Agenda is subject to change.

Wednesday, April 20, 2022
Opening Keynote 8:45 AM - 9:15 AM
General Session- Zero Trust: Rethinking Security Architecture

The Department of Defense’s adoption of Zero Trust security is based on three foundational guidelines: “Never trust, always verify; assume breach; and verify explicitly.”   No longer can security operations teams build a wall around networks and think everything inside is safe. Every system, server, endpoint, and the data that resides on them or moves within and outside of DoD networks must be secured. The classic perimeter/defense-in-depth cybersecurity strategy has limited value against well-resourced adversaries and is an ineffective approach to address insider threats. Zero Trust requires designing a simpler and more secure architecture without impeding operations or compromising security. The Defense Information Systems Agency (DISA) has released version 1.0 of the Zero Trust Reference Architecture, which sets out the strategic purpose, principles, associated standards and other technical details for the DoD’s large-scale adoption of Zero Trust.

In this General Session, DoD experts will offer insights on how Zero Trust will help create “a more secure, coordinated, seamless, transparent, and cost-effective IT architecture that transforms data into actionable information” and protects against persistent cyber threats.
 

9:15 AM - 10:15 AM
Networking Break 10:15 AM - 10:45 AM
Breakout Session: Ransomware: A National Security Threat

Ransomware has moved from being an economic nuisance to a national security and public health and safety threat. The availability of international cloud infrastructures provides cyber criminals around the world with scalable and standard environments that can be accessed from anywhere. Ransomware attacks have been launched against the nation’s critical infrastructure sectors such as oil pipelines and food and agriculture, as well as the operations of municipal government. Even DoD contractors have been the target of ransomware attacks. Moreover, hacker organizations now franchise their ransomware-as-a-service (RaaS) capabilities to attackers, providing the encryption tools, communications, and ransom collection process, all for a percentage of the ransom collected.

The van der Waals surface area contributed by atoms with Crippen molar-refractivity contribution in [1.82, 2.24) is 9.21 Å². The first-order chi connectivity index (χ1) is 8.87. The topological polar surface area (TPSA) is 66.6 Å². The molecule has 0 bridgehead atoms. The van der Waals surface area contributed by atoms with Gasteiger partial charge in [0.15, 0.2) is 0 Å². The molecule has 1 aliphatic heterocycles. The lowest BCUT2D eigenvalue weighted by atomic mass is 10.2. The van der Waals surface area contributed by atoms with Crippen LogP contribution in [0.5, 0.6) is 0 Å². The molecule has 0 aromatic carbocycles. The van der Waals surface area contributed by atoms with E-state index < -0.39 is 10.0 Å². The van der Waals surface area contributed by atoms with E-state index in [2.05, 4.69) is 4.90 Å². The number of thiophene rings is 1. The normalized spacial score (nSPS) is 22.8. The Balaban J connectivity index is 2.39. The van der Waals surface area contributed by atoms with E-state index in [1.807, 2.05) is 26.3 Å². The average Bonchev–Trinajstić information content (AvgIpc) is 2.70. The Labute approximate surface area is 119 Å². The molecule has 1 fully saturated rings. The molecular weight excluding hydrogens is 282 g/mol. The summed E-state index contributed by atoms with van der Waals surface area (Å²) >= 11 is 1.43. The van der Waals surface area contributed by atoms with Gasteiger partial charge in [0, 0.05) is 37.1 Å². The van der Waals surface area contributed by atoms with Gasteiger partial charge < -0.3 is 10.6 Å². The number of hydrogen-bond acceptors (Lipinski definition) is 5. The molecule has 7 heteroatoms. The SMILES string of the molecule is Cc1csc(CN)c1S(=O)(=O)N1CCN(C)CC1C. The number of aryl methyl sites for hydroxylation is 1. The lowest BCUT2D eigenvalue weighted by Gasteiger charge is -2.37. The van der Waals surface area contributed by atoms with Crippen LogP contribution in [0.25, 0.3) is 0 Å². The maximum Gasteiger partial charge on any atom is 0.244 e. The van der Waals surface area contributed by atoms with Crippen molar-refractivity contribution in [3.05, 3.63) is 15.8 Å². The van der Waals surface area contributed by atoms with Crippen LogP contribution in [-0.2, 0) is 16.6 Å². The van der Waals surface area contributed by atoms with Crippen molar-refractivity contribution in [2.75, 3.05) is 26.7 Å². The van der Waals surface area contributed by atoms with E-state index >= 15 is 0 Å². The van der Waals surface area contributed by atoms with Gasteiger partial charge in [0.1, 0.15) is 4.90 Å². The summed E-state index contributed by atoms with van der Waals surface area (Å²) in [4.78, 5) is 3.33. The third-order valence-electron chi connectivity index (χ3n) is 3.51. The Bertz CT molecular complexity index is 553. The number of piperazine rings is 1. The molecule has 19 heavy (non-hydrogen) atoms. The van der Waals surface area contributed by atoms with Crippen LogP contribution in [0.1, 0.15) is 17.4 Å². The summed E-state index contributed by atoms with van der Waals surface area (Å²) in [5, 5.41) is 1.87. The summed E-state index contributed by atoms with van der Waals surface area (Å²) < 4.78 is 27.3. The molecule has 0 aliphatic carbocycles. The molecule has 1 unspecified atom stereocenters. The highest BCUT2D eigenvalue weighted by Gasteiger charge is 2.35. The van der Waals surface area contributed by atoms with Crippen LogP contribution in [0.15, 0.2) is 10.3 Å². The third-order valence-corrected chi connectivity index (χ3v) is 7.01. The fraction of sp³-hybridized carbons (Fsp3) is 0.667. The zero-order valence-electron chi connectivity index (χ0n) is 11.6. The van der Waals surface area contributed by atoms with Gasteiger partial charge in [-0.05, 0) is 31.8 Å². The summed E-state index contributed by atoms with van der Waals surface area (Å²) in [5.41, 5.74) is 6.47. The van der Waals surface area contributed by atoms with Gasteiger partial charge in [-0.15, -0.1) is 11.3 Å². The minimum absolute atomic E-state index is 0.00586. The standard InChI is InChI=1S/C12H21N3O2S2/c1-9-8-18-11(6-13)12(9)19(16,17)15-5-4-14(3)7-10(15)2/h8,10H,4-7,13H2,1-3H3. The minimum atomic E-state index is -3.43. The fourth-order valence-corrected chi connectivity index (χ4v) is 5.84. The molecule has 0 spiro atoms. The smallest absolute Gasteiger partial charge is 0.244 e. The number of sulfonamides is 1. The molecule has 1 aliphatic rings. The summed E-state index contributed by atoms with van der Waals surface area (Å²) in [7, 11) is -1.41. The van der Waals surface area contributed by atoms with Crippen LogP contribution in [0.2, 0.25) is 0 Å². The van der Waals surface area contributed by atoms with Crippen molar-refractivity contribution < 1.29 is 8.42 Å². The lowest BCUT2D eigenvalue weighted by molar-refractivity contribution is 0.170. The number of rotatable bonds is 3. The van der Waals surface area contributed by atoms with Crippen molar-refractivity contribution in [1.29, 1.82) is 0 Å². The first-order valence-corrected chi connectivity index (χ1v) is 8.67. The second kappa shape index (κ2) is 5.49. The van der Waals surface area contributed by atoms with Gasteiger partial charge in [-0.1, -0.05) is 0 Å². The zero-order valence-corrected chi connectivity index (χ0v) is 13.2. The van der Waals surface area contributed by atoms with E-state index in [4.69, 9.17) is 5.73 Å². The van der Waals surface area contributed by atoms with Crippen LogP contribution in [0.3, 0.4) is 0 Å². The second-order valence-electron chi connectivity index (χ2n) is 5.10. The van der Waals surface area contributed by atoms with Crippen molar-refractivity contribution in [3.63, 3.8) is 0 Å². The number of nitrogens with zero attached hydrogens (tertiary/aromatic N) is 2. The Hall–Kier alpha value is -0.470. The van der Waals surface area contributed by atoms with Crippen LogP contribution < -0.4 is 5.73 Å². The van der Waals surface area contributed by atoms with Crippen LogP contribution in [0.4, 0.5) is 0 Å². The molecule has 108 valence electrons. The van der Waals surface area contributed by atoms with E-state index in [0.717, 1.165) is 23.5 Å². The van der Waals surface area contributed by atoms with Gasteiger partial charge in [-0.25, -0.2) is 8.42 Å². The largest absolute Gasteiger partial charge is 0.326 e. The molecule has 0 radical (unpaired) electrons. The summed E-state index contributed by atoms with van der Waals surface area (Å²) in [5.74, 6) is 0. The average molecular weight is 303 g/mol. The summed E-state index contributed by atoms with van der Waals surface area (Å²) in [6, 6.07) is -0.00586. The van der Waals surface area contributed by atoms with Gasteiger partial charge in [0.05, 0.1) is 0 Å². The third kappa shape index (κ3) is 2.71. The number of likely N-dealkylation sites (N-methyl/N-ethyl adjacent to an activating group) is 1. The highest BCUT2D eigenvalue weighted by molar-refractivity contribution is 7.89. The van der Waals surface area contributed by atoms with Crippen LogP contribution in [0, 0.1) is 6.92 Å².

In this breakout session, leading defense cybersecurity experts will discuss how the DoD can work along with other federal agencies and industry partners to stop ransomware attacks, while keeping operations running.
 

10:45 AM - 11:45 AM
Breakout Session: Mitigating Supply Chain Risks

The SolarWinds breach put the spotlight on supply chain risks and security. Although the DoD was not breached, 37 defense industrial base companies were hit by the sweeping SolarWinds supply chain hack attributed to the Russian government. The DoD has been aware of counterfeit equipment and supply risks for decades. The development of DoD’s Cybersecurity Maturity Model Certification (CMMC) is a critical component for strengthening the security posture of contractors and federal agencies as the threat environment rapidly evolves.  However, security requirements and controls are so vast, they span across many areas in the IT and cybersecurity world.

In this breakout session, defense and government security experts will provide insights into best practices, solutions and technology that will strengthen supply chain defenses.
 

10:45 AM - 11:45 AM
Lunch 11:45 AM - 12:30 PM
Lunch Keynote 12:30 PM - 1:00 PM
Breakout Session: Defending Forward in Cyberspace